The second area must be judged with some consideration of it's first goal. We wouldn't necessarily expect to find the ultimate chess analysis here, but we might expect to find some decent chess. The main chess content so far is the games by the famous players highlighted in each issue. There is also a readers' games column with some light annotations.

The magazines are 8-1/2 x 5-1/2 inches with 20 pages including covers (covers are heavy weight colored stock) with good printing, art and layout. The writing is excellent and the overall appearance is quite impressive. Most of the magazine content will appeal to all chess enthusiasts, though I've seen no specific cc content. I can heartily recommend this little magazine to all chess enthusiasts, except those who may be homophobic. To subscribe send $19.95 for one year to: Chess Pride, 39F Wellington Drive, New Windsor, NY 12553. Individual copies are $7.00 each. They can be reached electonically at chesspride@aol.com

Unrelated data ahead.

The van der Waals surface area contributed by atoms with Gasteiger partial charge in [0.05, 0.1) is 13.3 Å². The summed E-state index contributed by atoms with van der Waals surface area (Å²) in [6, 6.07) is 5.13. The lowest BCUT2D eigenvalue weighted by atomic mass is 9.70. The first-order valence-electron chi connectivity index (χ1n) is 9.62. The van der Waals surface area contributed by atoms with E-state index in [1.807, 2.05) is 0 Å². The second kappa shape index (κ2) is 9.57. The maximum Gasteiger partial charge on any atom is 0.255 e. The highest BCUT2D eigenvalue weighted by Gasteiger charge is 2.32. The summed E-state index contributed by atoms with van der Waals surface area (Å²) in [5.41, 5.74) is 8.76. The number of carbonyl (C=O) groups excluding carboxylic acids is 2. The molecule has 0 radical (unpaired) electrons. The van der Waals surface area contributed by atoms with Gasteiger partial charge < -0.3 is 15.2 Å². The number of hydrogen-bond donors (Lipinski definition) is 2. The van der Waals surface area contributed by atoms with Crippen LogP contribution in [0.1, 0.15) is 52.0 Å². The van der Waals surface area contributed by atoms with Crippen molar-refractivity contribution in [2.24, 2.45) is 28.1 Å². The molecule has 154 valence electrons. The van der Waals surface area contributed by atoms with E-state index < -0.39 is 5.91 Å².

Chess for Tigers Discussion Continues

The value of the book Chess for Tigers has been praised and disputed by contributors to this column. This time APCT'er James W. Howe of Lake Village, IN weighs in with his opinion:

"I would like to comment on Ian Brook's recommendation of Chess for Tigers by ICCF GM Simon Webb. I have never seen that book, but I totally agree with him. Chess is a game of psychology. All the variables have to be taken into account, such as rating difference, choice of opening move, strategy or tactics of opening move, time control, strategy or tactics used in the game, psychology of the reply to the first move (closed, semi-closed or open), the opponent's messy or neat writing or printing, 'if' moves and your own strengths in opening the game as either Black or White.